Sara Lee stands by '12 outlook; shares jump

Thu Nov 3, 2011 2:59pm EDT

Related Topics

(Reuters) - U.S. food and drink maker Sara Lee Corp SLE.N stood by its full-year forecast despite the loss of a business and a smaller boost from foreign exchange, sending its shares up 6 percent.

Sara Lee said it still expects adjusted earnings of 89 cents to 95 cents per share in fiscal 2012, even though the weakening euro reduced its expected foreign exchange benefit and the company announced a plan to sell its North American foodservice coffee business.

Those issues led the company to cut its full-year sales forecast to $7.9 billion to $8.15 billion, from a prior forecast of $8.5 billion to $8.75 billion.

"Though some investors may be disappointed with sales guidance reduction ... we suspect the building momentum behind the coffee and tea business and the fact that the company reiterated its full-year EPS guidance despite incremental headwinds ... may be enough to push shares incrementally higher," said Barclays Capital analyst Andrew Lazar in a research note.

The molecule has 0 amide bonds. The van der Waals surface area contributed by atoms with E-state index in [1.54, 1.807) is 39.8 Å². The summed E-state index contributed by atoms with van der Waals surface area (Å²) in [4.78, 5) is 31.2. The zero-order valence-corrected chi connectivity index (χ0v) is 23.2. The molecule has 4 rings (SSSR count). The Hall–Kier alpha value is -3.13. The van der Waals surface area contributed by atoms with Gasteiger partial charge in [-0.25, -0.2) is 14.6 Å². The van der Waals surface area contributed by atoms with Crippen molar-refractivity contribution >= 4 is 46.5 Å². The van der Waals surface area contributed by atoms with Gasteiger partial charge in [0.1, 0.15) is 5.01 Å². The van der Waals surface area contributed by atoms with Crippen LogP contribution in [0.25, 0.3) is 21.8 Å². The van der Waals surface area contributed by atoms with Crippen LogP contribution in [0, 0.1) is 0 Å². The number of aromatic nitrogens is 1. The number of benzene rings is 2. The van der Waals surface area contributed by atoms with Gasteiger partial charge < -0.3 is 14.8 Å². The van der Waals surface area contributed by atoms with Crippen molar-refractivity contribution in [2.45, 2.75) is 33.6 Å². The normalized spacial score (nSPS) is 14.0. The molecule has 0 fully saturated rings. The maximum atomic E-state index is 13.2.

For the first quarter of fiscal 2012, which ended on October 1, Sara Lee reported a net loss of $217 million, or 37 cents per share, on Thursday, compared with a year-earlier net profit of $192 million, or 29 cents per share.

Excluding items, Sara Lee reported a profit of 18 cents per share, topping analysts' average expectation by a penny, according to Thomson Reuters I/B/E/S.

Sales rose to $1.94 billion from $1.73 billion a year earlier. Analysts on average were expecting sales of $1.98 billion.

Sara Lee, based in a suburb of Chicago, is planning to split into two companies -- one focused on North American meat brands including Jimmy Dean sausages and Ball Park frankfurters, and the other on international coffee and teas, with brands such as Douwe Egberts and Pickwick.

Sara Lee shares were up $1.11, or 6.3 percent, at $18.72 on the New York Stock Exchange.

(Reporting by Martinne Geller in New York, editing by Maureen Bavdek, Bernard Orr)

FILED UNDER:
Comments (0)
This discussion is now closed. We welcome comments on our articles for a limited period after their publication.